After the memorial service, people walked to the Governor’s Mansion for a luncheon reception celebrating the implementation of the State Suicide Plan. Governor Jay Inslee, First Lady Trudi Inslee, Department of Health Secretary John Wiesman, Rep. Orwall, and several other legislators joined more than 75 Forefront volunteers for a light lunch and powerful short speeches about personal losses, struggles and passion for saving others. Department of Health Secretary John Wiesman said “suicide is clearly a public health issue” and commended Gov. Inslee for “making this a priority—to put funding aside for suicide prevention.”

Throughout the day people talked to their legislators about why HB 2793 should be passed. The meetings varied district to district — at least one group of constituents met in a hallway convenient to their legislator’s hearing. Most groups gave each member a task — whether explaining parts of the bill, sharing a personal story, answering questions or asking for the legislator’s vote at the end of the meeting.

Debbie Reisert a Forefront volunteer whose grandson used a neighbor’s unsecured firearm to take his life, considered Education Day 2016 a success. Even though she was part of the committee that decided on the tombstones and help set them up, she still was shocked by their impact. She said, “Wouldn’t it be cool if every year we put this up, we had fewer and fewer each year?” She added that coming to Education Day each year is a powerful part of her own healing. “This is the club that you never want to have to join but if you do, this community of people makes it easier to heal and we heal together,” Reisert said.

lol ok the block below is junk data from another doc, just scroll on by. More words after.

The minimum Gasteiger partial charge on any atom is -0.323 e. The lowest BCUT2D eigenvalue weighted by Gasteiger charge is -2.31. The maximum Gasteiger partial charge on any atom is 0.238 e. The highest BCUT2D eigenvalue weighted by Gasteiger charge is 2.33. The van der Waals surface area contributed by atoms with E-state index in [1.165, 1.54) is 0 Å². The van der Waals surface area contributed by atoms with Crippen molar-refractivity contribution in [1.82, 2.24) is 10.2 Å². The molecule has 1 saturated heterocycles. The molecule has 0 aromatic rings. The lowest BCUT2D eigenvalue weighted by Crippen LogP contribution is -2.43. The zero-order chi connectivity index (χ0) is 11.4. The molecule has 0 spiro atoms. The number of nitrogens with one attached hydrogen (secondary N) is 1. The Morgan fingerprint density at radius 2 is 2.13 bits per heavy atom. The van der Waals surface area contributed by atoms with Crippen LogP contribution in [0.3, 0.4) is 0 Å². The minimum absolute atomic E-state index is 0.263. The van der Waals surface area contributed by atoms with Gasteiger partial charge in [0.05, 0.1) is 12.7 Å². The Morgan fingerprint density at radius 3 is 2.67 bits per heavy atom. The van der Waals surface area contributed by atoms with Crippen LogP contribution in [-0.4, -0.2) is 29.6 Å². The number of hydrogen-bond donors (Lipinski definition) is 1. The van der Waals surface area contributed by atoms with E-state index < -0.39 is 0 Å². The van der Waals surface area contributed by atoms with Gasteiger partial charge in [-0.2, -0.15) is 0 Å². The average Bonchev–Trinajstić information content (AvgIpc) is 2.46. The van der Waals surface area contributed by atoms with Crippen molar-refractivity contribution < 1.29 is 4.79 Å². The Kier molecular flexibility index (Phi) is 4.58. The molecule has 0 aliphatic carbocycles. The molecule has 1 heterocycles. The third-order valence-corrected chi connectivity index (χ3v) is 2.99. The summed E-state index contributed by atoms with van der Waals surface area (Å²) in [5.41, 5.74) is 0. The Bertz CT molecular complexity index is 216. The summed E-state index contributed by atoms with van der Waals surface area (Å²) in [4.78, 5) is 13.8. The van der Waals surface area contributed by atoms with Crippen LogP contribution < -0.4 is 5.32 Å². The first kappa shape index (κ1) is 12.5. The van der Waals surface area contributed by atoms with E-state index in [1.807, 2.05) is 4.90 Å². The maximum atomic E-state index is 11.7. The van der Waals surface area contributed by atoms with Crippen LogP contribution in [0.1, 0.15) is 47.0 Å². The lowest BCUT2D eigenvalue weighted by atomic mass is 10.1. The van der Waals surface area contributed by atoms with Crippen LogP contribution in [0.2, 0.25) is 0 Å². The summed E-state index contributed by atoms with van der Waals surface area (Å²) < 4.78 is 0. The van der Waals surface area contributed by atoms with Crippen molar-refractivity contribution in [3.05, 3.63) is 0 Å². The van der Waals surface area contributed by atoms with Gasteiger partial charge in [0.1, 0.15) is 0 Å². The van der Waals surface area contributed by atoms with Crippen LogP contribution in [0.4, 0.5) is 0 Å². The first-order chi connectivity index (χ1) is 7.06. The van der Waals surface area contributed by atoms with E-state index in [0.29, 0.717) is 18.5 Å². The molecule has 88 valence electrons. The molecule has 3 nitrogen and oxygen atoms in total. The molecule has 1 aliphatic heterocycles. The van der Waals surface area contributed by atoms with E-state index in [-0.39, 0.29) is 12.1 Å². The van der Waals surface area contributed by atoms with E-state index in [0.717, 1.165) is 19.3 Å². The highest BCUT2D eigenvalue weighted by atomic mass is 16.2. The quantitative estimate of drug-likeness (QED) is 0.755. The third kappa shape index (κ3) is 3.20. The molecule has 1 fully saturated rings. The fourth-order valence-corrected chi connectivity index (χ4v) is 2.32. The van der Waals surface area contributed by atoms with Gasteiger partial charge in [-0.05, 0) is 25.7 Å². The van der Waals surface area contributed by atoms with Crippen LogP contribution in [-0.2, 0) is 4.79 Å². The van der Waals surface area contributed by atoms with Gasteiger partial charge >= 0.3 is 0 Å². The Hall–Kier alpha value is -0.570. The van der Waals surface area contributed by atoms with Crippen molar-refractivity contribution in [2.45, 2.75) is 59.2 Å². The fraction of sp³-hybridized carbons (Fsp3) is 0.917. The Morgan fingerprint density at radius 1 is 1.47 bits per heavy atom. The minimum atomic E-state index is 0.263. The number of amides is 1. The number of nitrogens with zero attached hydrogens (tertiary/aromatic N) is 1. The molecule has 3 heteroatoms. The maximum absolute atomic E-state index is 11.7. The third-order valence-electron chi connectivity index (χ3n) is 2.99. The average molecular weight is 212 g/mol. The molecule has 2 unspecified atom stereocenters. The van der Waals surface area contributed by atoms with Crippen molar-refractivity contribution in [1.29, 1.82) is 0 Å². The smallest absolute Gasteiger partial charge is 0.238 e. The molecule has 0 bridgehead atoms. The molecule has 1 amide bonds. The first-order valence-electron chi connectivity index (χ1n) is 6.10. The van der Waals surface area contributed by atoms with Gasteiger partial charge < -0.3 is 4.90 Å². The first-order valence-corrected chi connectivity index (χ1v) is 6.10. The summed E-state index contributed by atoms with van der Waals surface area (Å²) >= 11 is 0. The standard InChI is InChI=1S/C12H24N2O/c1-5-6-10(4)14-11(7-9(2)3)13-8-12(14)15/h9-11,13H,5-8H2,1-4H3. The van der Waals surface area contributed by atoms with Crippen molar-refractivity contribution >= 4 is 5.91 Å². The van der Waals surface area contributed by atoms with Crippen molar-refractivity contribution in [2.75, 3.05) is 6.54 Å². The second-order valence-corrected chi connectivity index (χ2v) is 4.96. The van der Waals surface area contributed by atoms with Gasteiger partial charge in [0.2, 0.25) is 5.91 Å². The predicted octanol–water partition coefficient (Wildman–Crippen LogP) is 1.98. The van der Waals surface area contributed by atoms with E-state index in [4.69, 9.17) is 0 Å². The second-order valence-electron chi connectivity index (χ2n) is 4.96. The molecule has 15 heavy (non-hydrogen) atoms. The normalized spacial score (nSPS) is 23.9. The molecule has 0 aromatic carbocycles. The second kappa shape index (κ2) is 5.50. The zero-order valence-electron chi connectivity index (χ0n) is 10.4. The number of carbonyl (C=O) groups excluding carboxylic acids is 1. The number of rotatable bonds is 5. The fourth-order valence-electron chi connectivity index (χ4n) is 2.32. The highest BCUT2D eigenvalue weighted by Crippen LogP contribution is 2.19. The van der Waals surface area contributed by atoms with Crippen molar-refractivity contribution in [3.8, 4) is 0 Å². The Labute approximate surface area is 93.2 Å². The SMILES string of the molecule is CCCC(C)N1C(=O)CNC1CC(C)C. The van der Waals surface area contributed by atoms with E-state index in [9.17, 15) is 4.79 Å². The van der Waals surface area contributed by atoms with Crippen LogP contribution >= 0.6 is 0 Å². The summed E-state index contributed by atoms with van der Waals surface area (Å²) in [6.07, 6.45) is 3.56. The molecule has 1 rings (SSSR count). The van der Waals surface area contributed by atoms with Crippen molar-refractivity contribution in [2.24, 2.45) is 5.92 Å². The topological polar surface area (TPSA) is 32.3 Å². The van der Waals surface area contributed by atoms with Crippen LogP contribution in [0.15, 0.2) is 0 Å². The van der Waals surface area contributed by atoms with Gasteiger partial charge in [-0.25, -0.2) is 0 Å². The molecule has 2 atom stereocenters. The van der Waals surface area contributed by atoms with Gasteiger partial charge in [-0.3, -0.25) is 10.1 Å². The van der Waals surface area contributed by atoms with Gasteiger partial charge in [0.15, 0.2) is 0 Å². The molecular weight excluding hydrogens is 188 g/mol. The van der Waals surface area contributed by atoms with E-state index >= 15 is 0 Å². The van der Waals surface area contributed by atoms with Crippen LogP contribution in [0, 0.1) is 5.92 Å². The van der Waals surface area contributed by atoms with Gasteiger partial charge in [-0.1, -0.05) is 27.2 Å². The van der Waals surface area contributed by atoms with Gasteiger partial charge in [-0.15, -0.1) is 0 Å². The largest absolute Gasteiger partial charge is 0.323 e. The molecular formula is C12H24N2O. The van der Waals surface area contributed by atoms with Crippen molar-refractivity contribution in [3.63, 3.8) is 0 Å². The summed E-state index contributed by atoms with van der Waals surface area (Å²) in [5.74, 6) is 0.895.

The day’s success was amplified by several days of news coverage showing the visual impact 1,111 tombstones, the stories of those affected by loss and the hope that suicide prevention education and legislation will save lives in the future. Take a look:

UW’s Forefront backs effort to engage gun dealers and pharmacies on suicide prevention (UW Today)

State Lawmakers considering suicide prevention bill (KING5)

Judiciary Committee looks to improve suicide awareness and prevention (press release)

UW center pushes suicide into public discussion (The Daily, UW)

House Judiciary Committee hearing testimony (TVW, starting 47 minutes into the video)

While celebrating the successes of Suicide Prevention Education Day 2016, it’s also important to remember there are many hurdles to passing any piece of legislation, even one seemingly as popular as the safe homes bill, cautioned Stuber, who has worked with Orwall and others on suicide prevention legislation passed in the past four sessions.

“The next steps for the bill include making the case for the tax credit for firearm retailers and ranges that participate in Safe Homes program in the House Finance committee (click here for testimony, starting at 51 minutes), and shepherding a companion bill through the Senate,” she said.  Go to the Legislature’s Bill Information page to track the bills’ progress through both houses and find links to other information, including contact information for your district’s senator and representatives.